If an election approving the issuance of bonds by a school district is contested, the contestant shall file in the district court a surety bond of at least $5,000 or a greater amount determined necessary by the court to provide security for costs of the contest to the school district, including any additional costs that may be incurred by the school district if the bond issue is delayed. The court may waive the requirements of this subdivision to the extent it finds that there is a reasonable likelihood that the contestant will prevail and that filing the bond would impose an undue hardship. If the surety bond is not filed within the time allowed by the court, the contest shall be dismissed with prejudice.

209.08 [Repealed, 1959 c 675 art 13 s 1]
209.085 [Repealed, 1959 c 675 art 13 s 1]
209.09 MS 1957 [Repealed, 1959 c 675 art 13 s 1]

209.09 APPEALS.

Subdivision 1.Most contests.

If the decision of the district court in any contest under this chapter is appealed, the appellant shall file in the district court a bond of $500 for the payment of all costs incurred by the respondent if appellant fails on the appeal. Except for a statewide contest or a state legislative contest, the notice of appeal must be served and filed in the court of appeals in the case of a general or special election no later than ten days and, in the case of a primary or special primary, no later than five days after the entry of the district court's decision in the contest. The record on appeal must be made, certified, and filed in the Court of Appeals within 15 days after service of notice of appeal. The appeal may be brought on for hearing in the court at any time, upon notice from either party, as the court determines; and may be heard and determined summarily by the court.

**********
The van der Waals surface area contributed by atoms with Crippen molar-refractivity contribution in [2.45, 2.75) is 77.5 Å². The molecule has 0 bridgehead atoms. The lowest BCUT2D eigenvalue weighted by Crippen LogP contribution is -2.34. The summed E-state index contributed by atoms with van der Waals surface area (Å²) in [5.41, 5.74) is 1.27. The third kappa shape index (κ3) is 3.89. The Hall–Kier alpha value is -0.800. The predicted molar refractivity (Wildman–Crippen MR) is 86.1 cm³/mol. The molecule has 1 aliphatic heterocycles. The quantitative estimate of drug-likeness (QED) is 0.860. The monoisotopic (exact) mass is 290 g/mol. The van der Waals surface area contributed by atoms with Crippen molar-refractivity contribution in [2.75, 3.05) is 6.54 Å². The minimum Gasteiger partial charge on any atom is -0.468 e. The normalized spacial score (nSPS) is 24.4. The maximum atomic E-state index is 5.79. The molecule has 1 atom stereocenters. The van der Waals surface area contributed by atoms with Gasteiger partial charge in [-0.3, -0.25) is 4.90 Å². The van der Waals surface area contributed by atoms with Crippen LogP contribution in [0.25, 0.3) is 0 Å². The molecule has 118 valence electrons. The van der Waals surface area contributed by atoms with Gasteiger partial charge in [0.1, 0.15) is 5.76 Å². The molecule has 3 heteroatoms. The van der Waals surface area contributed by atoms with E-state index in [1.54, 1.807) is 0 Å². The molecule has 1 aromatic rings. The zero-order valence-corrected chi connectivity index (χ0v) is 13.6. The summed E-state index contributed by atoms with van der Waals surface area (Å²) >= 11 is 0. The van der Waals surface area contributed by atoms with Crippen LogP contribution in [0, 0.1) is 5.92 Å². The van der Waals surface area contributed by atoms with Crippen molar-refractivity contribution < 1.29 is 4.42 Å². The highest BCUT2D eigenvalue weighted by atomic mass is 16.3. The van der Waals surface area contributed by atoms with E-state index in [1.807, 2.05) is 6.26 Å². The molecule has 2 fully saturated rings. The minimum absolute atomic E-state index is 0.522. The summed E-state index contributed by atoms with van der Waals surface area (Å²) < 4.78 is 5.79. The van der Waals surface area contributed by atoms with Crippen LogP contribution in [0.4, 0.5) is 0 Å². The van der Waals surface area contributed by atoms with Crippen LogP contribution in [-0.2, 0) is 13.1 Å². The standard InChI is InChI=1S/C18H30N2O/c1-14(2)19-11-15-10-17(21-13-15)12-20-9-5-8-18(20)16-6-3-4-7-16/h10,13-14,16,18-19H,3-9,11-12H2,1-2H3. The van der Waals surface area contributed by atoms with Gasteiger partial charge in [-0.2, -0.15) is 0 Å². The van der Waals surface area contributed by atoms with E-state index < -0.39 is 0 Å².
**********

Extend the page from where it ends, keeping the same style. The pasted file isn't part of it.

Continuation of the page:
Subd. 2.Statewide offices and questions.

Section 209.10, subdivision 4, applies to a contest regarding a statewide office, a constitutional amendment, or other question voted on statewide. A copy of the Supreme Court's decision must be forwarded to the contestant and the contestee.

209.10 MS 1957 [Repealed, 1959 c 675 art 13 s 1]

209.10 STATE LEGISLATIVE OFFICE.

Subdivision 1.Notice in legislative contest.

In a legislative contest, the court administrator of district court, within three days of receipt of the notice of contest, shall submit one copy of it to the chief justice of the Supreme Court by certified mail. The court administrator shall also submit one copy of the answer, if any, to the chief justice by certified mail within three days of receipt.

Subd. 2.Judge selection.